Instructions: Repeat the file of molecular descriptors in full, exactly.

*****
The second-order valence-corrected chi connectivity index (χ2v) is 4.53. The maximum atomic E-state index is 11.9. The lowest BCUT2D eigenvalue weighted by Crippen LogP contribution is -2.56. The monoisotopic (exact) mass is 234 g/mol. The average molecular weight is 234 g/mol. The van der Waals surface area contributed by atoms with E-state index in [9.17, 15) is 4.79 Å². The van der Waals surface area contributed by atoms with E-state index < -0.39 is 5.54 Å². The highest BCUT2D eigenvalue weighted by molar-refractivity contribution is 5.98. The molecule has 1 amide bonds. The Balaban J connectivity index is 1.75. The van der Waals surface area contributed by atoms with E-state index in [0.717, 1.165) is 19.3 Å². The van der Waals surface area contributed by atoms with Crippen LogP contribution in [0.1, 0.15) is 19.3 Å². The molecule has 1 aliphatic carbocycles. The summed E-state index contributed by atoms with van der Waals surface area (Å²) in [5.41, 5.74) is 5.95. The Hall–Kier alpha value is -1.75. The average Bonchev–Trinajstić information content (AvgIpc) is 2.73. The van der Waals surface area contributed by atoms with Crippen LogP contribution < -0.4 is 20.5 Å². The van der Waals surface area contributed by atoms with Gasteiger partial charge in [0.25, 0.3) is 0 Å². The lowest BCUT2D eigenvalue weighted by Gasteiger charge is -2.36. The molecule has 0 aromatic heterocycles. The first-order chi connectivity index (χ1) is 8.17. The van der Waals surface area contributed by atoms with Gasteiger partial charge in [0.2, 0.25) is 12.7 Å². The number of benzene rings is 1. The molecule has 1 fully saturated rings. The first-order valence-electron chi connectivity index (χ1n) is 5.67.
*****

The second-order valence-corrected chi connectivity index (χ2v) is 4.53. The maximum atomic E-state index is 11.9. The lowest BCUT2D eigenvalue weighted by Crippen LogP contribution is -2.56. The monoisotopic (exact) mass is 234 g/mol. The average molecular weight is 234 g/mol. The van der Waals surface area contributed by atoms with E-state index in [9.17, 15) is 4.79 Å². The van der Waals surface area contributed by atoms with E-state index < -0.39 is 5.54 Å². The highest BCUT2D eigenvalue weighted by molar-refractivity contribution is 5.98. The molecule has 1 amide bonds. The Balaban J connectivity index is 1.75. The van der Waals surface area contributed by atoms with E-state index in [0.717, 1.165) is 19.3 Å². The van der Waals surface area contributed by atoms with Crippen LogP contribution in [0.1, 0.15) is 19.3 Å². The molecule has 1 aliphatic carbocycles. The summed E-state index contributed by atoms with van der Waals surface area (Å²) in [5.41, 5.74) is 5.95. The Hall–Kier alpha value is -1.75. The average Bonchev–Trinajstić information content (AvgIpc) is 2.73. The van der Waals surface area contributed by atoms with Crippen LogP contribution < -0.4 is 20.5 Å². The van der Waals surface area contributed by atoms with Gasteiger partial charge in [0.25, 0.3) is 0 Å². The lowest BCUT2D eigenvalue weighted by Gasteiger charge is -2.36. The molecule has 0 aromatic heterocycles. The first-order chi connectivity index (χ1) is 8.17. The van der Waals surface area contributed by atoms with Gasteiger partial charge in [0.2, 0.25) is 12.7 Å². The number of benzene rings is 1. The molecule has 1 fully saturated rings. The first-order valence-electron chi connectivity index (χ1n) is 5.67.